Italian Early Renaissance Painter, 1445-1510
Italian painter and draughtsman. In his lifetime he was one of the most esteemed painters in Italy, enjoying the patronage of the leading families of Florence, in particular the Medici and their banking clients. He was summoned to take part in the decoration of the Sistine Chapel in Rome, was highly commended by diplomatic agents to Ludovico Sforza in Milan and Isabella d Este in Mantua and also received enthusiastic praise from the famous mathematician Luca Pacioli and the humanist poet Ugolino Verino. By the time of his death, however, Botticelli s reputation was already waning. He was overshadowed first by the advent of what Vasari called the maniera devota, a new style by Perugino, Francesco Francia and the young Raphael, whose new and humanly affective sentiment, infused atmospheric effects and sweet colourism took Italy by storm; he was then eclipsed with the establishment immediately afterwards of the High Renaissance style, which Vasari called the modern manner, in the paintings of Michelangelo and the mature works of Raphael in the Vatican. From that time his name virtually disappeared until the reassessment of his reputation that gathered momentum in the 1890s Related Paintings of Sandro Botticelli :. | Trials of Moses | Three Miracles of St Zanobius:driving the demon out of two youths,reviving a dead child,restoring sight to a blind man | Our Lady of the Son and the Angels | Venus and Mars | St. Mark's decoration |
Related Artists:WERTINGER, Hans
German painter (b. 1465, Landshut, d. 1533, Landshut)
German painter and woodcutter. An artist as ambitious as Lucas Cranach I, he became one of Germany's first accredited court painters, working for the Dukes of Landshut in the triangular area defined by Ingolstadt, Straubing and Munich. The son of a functionary working for the Dukes, he was probably first taught by a certain Sigmund Gleism?ller (c. 1449-1511). Hans Mair (Mair von Landshut), who had come from Augsburg and had settled in Landshut, seems to have prompted him to work as a journeyman in Augsburg. His acquisition of citizen's rights in Landshut in 1491 suggests he was a master by that date. Mair seemingly procured him a series of commissions between 1497 and 1499 from Prince Bishop Philipp of Freising (1480-1541). The only work to survive from this period, however, is the large panel of the Life of St Sigismund (1498) in Freising Cathedral. It retains the deep tones associated with Augsburg painting, and its shape, with a pointed arch at the top, must also have been developed in Augsburg. As in Mair's work, several scenes are assembled in the arch and the side sections, creating a cramped Late Gothic framing architecture, Roussel Charles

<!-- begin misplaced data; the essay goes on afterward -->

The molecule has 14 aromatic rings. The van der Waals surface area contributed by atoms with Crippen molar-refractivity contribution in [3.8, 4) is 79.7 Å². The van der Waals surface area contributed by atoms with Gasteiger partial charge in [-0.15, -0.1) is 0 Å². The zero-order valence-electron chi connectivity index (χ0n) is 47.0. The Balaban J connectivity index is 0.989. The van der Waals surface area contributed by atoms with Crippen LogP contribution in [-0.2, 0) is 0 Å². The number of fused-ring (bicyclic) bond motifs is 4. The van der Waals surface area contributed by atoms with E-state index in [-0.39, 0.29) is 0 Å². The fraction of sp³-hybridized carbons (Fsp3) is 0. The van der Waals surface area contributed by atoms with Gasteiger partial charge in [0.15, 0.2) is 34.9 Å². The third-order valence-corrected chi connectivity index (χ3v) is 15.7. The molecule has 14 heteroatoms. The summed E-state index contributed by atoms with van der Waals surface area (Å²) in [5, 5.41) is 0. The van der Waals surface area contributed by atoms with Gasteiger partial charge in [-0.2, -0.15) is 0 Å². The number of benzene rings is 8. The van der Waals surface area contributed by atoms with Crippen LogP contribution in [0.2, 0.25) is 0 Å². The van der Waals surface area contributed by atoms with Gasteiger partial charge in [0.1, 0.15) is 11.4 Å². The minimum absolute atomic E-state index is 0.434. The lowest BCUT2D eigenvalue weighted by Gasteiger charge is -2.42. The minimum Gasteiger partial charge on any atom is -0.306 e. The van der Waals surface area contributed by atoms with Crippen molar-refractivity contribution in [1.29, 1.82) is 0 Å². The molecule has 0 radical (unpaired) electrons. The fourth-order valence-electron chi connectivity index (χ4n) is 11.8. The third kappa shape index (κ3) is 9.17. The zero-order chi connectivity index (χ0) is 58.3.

French , 1861-1836Ernest Duez
Ernest Duez Location
French painter. He studied under Isidore-Alexandre-Augustin Pils and made his debut at the Salon in 1868. One of his earliest paintings, The Honeymoon (1873), caused a scandal at the Salon owing to its depiction of two lovers in modern dress walking through a sunlit forest. His triptych St Cuthbert (1879; Paris, Pompidou) was hailed as a masterpiece of modern art and bought by the State for the Musee du Luxembourg in Paris. The painting depicts the stages of St Cuthbert life, from child to hermit. Contemporary viewers were struck by the artist use of a real landscape setting, based on Villerville in Normandy where Duez spent much of his time. In addition to genre, religious and history paintings, in 1876 he began to produce portraits: Alphonse de Neuville (1880; Versailles, Cheteau) is a typical example. His brooding, suggestive portrait of Mme Duez (1877; see Montrosier, 1896, p. 429) shows the influence of Symbolism. However, he soon returned to painting works that were essentially landscapes, such as the decorative panel Virgil Seeking Inspiration in the Woods (1888) for the Sorbonne and a pair of allegorical figures, Botany and Physics (1892), for the Hetel de Ville in Paris. He also devoted time to applied art, producing a variety of textile designs. His work was praised for its adept use of colour and for bringing what were seen as modern techniques to traditional subjects.